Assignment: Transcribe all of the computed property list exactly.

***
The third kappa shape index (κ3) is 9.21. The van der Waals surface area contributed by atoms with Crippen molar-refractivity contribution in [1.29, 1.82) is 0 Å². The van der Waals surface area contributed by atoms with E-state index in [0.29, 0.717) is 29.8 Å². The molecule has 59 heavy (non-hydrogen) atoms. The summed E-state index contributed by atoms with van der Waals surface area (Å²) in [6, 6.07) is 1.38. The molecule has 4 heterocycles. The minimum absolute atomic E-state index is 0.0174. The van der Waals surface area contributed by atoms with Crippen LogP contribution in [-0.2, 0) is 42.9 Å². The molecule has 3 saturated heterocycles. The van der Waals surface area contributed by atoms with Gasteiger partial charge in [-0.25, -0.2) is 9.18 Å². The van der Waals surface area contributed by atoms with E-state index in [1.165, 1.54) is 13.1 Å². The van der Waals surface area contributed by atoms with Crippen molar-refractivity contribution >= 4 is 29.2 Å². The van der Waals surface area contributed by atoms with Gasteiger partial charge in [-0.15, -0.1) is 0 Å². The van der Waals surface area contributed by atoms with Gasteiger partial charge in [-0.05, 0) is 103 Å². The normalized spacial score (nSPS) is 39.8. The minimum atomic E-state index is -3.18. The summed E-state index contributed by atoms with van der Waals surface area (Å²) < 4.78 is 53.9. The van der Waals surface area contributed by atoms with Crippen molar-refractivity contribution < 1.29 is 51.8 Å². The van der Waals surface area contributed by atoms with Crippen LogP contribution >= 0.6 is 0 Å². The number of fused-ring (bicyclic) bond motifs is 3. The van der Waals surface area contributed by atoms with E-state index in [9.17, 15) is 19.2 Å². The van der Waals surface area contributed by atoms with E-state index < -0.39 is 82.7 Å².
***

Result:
The third kappa shape index (κ3) is 9.21. The van der Waals surface area contributed by atoms with Crippen molar-refractivity contribution in [1.29, 1.82) is 0 Å². The van der Waals surface area contributed by atoms with E-state index in [0.29, 0.717) is 29.8 Å². The molecule has 59 heavy (non-hydrogen) atoms. The summed E-state index contributed by atoms with van der Waals surface area (Å²) in [6, 6.07) is 1.38. The molecule has 4 heterocycles. The minimum absolute atomic E-state index is 0.0174. The van der Waals surface area contributed by atoms with Crippen LogP contribution in [-0.2, 0) is 42.9 Å². The molecule has 3 saturated heterocycles. The van der Waals surface area contributed by atoms with Gasteiger partial charge in [-0.25, -0.2) is 9.18 Å². The van der Waals surface area contributed by atoms with E-state index in [1.165, 1.54) is 13.1 Å². The van der Waals surface area contributed by atoms with Crippen molar-refractivity contribution >= 4 is 29.2 Å². The van der Waals surface area contributed by atoms with Gasteiger partial charge in [-0.15, -0.1) is 0 Å². The van der Waals surface area contributed by atoms with Gasteiger partial charge in [-0.05, 0) is 103 Å². The normalized spacial score (nSPS) is 39.8. The minimum atomic E-state index is -3.18. The summed E-state index contributed by atoms with van der Waals surface area (Å²) < 4.78 is 53.9. The van der Waals surface area contributed by atoms with Crippen molar-refractivity contribution < 1.29 is 51.8 Å². The van der Waals surface area contributed by atoms with Crippen LogP contribution >= 0.6 is 0 Å². The number of fused-ring (bicyclic) bond motifs is 3. The van der Waals surface area contributed by atoms with E-state index in [9.17, 15) is 19.2 Å². The van der Waals surface area contributed by atoms with E-state index < -0.39 is 82.7 Å².